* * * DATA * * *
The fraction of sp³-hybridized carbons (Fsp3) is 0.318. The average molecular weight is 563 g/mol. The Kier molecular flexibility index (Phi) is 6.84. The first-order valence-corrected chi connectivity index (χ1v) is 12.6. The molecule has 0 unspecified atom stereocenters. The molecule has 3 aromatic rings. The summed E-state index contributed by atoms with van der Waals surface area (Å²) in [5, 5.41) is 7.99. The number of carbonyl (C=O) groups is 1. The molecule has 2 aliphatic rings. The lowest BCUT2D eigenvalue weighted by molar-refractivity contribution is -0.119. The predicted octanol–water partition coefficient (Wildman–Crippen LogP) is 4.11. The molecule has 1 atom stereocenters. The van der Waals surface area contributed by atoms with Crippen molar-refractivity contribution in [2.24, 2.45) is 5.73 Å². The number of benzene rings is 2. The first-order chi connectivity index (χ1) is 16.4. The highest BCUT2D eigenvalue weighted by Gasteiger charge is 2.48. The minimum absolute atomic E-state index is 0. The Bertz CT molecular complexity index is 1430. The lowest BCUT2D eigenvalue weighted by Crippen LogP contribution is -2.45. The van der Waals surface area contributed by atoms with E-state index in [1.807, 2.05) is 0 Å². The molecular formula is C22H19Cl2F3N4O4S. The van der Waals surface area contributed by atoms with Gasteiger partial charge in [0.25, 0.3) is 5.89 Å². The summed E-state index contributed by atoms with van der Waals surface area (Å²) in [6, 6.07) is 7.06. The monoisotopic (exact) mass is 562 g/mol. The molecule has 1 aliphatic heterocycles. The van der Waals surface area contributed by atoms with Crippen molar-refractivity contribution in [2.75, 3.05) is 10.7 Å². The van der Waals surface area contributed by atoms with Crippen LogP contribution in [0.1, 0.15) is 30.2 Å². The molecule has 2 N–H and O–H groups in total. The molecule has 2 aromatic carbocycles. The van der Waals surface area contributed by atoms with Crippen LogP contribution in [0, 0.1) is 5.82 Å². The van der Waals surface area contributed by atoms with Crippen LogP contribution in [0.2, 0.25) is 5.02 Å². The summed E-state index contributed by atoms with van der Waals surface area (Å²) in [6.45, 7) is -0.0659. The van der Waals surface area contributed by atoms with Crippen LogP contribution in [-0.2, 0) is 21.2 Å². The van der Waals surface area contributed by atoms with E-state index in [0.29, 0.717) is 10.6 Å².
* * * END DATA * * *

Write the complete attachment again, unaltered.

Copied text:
The fraction of sp³-hybridized carbons (Fsp3) is 0.318. The average molecular weight is 563 g/mol. The Kier molecular flexibility index (Phi) is 6.84. The first-order valence-corrected chi connectivity index (χ1v) is 12.6. The molecule has 0 unspecified atom stereocenters. The molecule has 3 aromatic rings. The summed E-state index contributed by atoms with van der Waals surface area (Å²) in [5, 5.41) is 7.99. The number of carbonyl (C=O) groups is 1. The molecule has 2 aliphatic rings. The lowest BCUT2D eigenvalue weighted by molar-refractivity contribution is -0.119. The predicted octanol–water partition coefficient (Wildman–Crippen LogP) is 4.11. The molecule has 1 atom stereocenters. The van der Waals surface area contributed by atoms with Crippen molar-refractivity contribution in [2.24, 2.45) is 5.73 Å². The number of benzene rings is 2. The first-order chi connectivity index (χ1) is 16.4. The highest BCUT2D eigenvalue weighted by Gasteiger charge is 2.48. The minimum absolute atomic E-state index is 0. The Bertz CT molecular complexity index is 1430. The lowest BCUT2D eigenvalue weighted by Crippen LogP contribution is -2.45. The van der Waals surface area contributed by atoms with E-state index in [1.807, 2.05) is 0 Å². The molecular formula is C22H19Cl2F3N4O4S. The van der Waals surface area contributed by atoms with Gasteiger partial charge in [0.25, 0.3) is 5.89 Å². The summed E-state index contributed by atoms with van der Waals surface area (Å²) in [6, 6.07) is 7.06. The monoisotopic (exact) mass is 562 g/mol. The molecule has 1 aliphatic heterocycles. The van der Waals surface area contributed by atoms with Crippen molar-refractivity contribution in [2.75, 3.05) is 10.7 Å². The van der Waals surface area contributed by atoms with Crippen LogP contribution in [0.1, 0.15) is 30.2 Å². The molecule has 2 N–H and O–H groups in total. The molecule has 2 aromatic carbocycles. The van der Waals surface area contributed by atoms with Crippen LogP contribution in [0, 0.1) is 5.82 Å². The van der Waals surface area contributed by atoms with Crippen LogP contribution in [0.2, 0.25) is 5.02 Å². The summed E-state index contributed by atoms with van der Waals surface area (Å²) in [6.45, 7) is -0.0659. The van der Waals surface area contributed by atoms with Crippen LogP contribution in [-0.2, 0) is 21.2 Å². The van der Waals surface area contributed by atoms with E-state index in [0.29, 0.717) is 10.6 Å².